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Tesi etd-02152016-155925

Thesis type
Tesi di laurea magistrale LM5
Combined roles of Zinc-Binding Groups and sulfur oxidation state to drive potency and selectivity in thioaryl-based inhibitors of MMPs
Corso di studi
relatore Prof. Rossello, Armando
relatore Dott.ssa Nuti, Elisa
Parole chiave
  • emphysema
  • Metalloproteinases
  • copd
  • zbg
Data inizio appello
Data di rilascio
Riassunto analitico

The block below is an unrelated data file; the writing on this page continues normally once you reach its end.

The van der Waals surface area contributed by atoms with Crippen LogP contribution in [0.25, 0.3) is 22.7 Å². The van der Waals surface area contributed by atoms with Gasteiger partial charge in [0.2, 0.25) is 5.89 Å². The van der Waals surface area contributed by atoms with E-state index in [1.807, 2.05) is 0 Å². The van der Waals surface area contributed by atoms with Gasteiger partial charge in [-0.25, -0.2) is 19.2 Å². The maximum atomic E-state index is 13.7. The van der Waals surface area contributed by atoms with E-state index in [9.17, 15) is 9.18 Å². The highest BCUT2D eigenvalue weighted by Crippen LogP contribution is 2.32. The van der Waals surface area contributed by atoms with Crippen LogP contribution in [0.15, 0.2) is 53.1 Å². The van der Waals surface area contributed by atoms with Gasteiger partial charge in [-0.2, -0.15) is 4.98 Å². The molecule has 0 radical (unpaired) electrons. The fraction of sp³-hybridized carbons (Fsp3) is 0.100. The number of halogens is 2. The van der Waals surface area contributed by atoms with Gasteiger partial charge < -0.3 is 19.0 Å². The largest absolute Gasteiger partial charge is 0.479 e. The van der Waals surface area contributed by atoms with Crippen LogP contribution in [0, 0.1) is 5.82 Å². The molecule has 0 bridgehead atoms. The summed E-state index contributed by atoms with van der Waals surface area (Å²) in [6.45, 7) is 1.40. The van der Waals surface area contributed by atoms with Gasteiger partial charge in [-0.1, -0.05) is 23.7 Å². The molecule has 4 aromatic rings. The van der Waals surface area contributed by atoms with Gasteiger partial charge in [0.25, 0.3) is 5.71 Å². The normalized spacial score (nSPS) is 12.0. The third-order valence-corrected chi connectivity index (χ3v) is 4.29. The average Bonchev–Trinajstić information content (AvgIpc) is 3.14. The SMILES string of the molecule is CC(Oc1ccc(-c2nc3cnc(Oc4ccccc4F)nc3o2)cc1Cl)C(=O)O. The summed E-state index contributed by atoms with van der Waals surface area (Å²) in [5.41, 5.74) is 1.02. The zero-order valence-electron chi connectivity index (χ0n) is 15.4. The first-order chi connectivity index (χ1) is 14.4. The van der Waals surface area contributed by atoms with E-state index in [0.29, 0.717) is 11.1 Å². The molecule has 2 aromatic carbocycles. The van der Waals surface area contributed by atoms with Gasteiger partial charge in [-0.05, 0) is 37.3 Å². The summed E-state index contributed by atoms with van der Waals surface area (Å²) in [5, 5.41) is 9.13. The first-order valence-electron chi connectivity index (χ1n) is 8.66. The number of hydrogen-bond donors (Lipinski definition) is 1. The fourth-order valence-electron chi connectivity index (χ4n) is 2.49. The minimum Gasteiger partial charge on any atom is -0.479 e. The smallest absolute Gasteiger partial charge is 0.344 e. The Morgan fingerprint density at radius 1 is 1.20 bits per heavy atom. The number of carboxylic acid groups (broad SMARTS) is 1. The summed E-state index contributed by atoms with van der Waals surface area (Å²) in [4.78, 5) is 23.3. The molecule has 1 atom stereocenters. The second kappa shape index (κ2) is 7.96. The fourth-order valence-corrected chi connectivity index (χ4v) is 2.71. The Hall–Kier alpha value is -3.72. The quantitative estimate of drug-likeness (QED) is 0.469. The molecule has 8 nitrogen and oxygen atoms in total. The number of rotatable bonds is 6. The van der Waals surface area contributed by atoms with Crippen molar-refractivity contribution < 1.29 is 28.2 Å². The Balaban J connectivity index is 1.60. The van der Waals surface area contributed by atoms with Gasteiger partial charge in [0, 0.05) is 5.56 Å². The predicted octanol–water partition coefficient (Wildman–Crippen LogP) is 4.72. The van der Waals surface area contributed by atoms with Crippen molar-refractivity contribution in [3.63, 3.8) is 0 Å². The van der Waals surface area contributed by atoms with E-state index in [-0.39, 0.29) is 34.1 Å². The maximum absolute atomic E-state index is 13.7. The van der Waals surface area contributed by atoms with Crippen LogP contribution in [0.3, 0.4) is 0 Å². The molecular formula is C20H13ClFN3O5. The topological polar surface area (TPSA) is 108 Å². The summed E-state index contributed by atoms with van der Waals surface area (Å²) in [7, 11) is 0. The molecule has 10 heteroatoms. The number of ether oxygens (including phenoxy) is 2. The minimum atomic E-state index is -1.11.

Abstract<br><br>Matrix metalloproteinases (MMPs) constitute a family of more than 20 structurally and functionally related enzymes which are involved in tissue remodelling and wounds healing . Among these, the gelatinases MMP-2, and -9 and the macrophage elastase MMP-12 have a fundamental role in the development of different and relevant pathologies. MMP-12 is mainly produced by macrophages and it seems to be involved in acute and chronic pulmonary inflammatory diseases associated with intense airway remodelling, such as chronic obstructive pulmonary disease (COPD) and emphysema . In fact, MMP-12 is able to degrade different extracellular matrix components, among which is elastin, the major constituents of alveolar walls. MMP-2 and MMP-9 are particularly involved in cancer pathogenesis and progression. These enzymes readily digest type IV collagen, one of the main constituents of basement membrane (BM). Thanks to its strong architecture, basement membrane prevents migration of cells in physiological conditions. In pathological settings, when control on these MMPs is lost, the degradation of BM increases, allowing tumour cells to migrate. This process facilitates metastasis dispersion and angiogenesis .<br>On these basis, MMP-2, -9 and -12 can be considered attractive targets to study selective inhibitors useful in the development of new therapies for lung diseases and cancer.<br>Zinc ion is present at the active site of MMPs and is a biologically relevant first-row transition M2+ metal ion. The vast majority of MMP inhibitors developed so far consisted of small molecules that chelated the active site zinc through a zinc-binding group (ZBG) such as hydroxamic acid. The design of ligands with high selectivity for this metallic cofactor is important to avoid off-target toxicity due to chelation of other metal cofactors present in the body.<br>Starting from arylsulfones 1 and 2 (Figure 1) , already published as potent inhibitors of MMP-12, MMP-9 and MMP-2, in my Thesis project I carried out the optimization of these scaffolds to improve activity and selectivity.<br> <br>Figure 1<br>In particular, I synthesized new derivatives bearing ZBGs alternative to the hydroxamic acid in order to overcome the potential poor stability of this ZBG in vivo. The hydroxamate group leads to the generation of very good inhibitors in terms of potency and affinity but, as reported in some clinical trials with hydroxamate-based inhibitors, this ZBG seems to be problematic in terms of cytotoxicity and bioavailability. In fact, in those cases it has shown poor metabolic stability being hydrolyzed in hydroxylamine (a cytotoxic agent) and into the corresponding carboxylic acid (often less potent and with different profiles of bioavailability and selectivity with respect to the starting hydroxamate). Furthermore, I modified the oxidation state of the sulfur atom in the thioaryl scaffold (see Figure 2) substituting the sulfone group with a sulfide group to evaluate the role of the oxidation state on potency and selectivity in strictly related structural analogues.<br><br><br> <br>Figure 2. General structure of the new thioaryl inhibitors <br><br>All these new compounds were tested on human recombinant MMP-12, -2 and -9 by fluorometric assay to evaluate their inhibitory activity in vitro.<br>Moreover, with the aim to confirm their zinc chelating properties, these compounds were studied in their equilibria of complex formation with Zn(II) using by potentiometric techniques. Finally, the new complexes zinc/ligand were also clarified by NMR spectroscopy.<br>